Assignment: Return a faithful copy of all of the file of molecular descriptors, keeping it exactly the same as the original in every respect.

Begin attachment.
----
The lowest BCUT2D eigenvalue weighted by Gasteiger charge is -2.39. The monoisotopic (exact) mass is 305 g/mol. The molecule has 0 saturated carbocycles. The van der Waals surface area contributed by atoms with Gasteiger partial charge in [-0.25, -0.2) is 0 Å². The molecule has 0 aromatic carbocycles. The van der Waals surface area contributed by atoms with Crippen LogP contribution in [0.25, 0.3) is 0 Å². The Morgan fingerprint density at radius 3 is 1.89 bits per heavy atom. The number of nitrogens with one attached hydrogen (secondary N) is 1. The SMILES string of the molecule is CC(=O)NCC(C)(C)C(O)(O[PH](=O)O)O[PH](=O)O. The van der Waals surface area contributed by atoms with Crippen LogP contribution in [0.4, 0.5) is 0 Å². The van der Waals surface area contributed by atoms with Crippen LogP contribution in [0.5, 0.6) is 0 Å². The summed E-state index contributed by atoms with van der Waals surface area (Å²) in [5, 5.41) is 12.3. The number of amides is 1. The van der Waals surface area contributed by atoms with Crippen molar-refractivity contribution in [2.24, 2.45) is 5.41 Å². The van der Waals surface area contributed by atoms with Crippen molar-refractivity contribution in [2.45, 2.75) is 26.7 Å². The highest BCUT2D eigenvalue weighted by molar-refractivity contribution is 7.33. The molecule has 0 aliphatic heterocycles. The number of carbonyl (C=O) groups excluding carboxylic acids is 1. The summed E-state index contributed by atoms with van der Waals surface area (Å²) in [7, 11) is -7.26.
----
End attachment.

The lowest BCUT2D eigenvalue weighted by Gasteiger charge is -2.39. The monoisotopic (exact) mass is 305 g/mol. The molecule has 0 saturated carbocycles. The van der Waals surface area contributed by atoms with Gasteiger partial charge in [-0.25, -0.2) is 0 Å². The molecule has 0 aromatic carbocycles. The van der Waals surface area contributed by atoms with Crippen LogP contribution in [0.25, 0.3) is 0 Å². The Morgan fingerprint density at radius 3 is 1.89 bits per heavy atom. The number of nitrogens with one attached hydrogen (secondary N) is 1. The SMILES string of the molecule is CC(=O)NCC(C)(C)C(O)(O[PH](=O)O)O[PH](=O)O. The van der Waals surface area contributed by atoms with Crippen LogP contribution in [0.4, 0.5) is 0 Å². The van der Waals surface area contributed by atoms with Crippen LogP contribution in [0.5, 0.6) is 0 Å². The summed E-state index contributed by atoms with van der Waals surface area (Å²) in [5, 5.41) is 12.3. The number of amides is 1. The van der Waals surface area contributed by atoms with Crippen molar-refractivity contribution in [2.24, 2.45) is 5.41 Å². The van der Waals surface area contributed by atoms with Crippen molar-refractivity contribution in [2.45, 2.75) is 26.7 Å². The highest BCUT2D eigenvalue weighted by molar-refractivity contribution is 7.33. The molecule has 0 aliphatic heterocycles. The number of carbonyl (C=O) groups excluding carboxylic acids is 1. The summed E-state index contributed by atoms with van der Waals surface area (Å²) in [7, 11) is -7.26.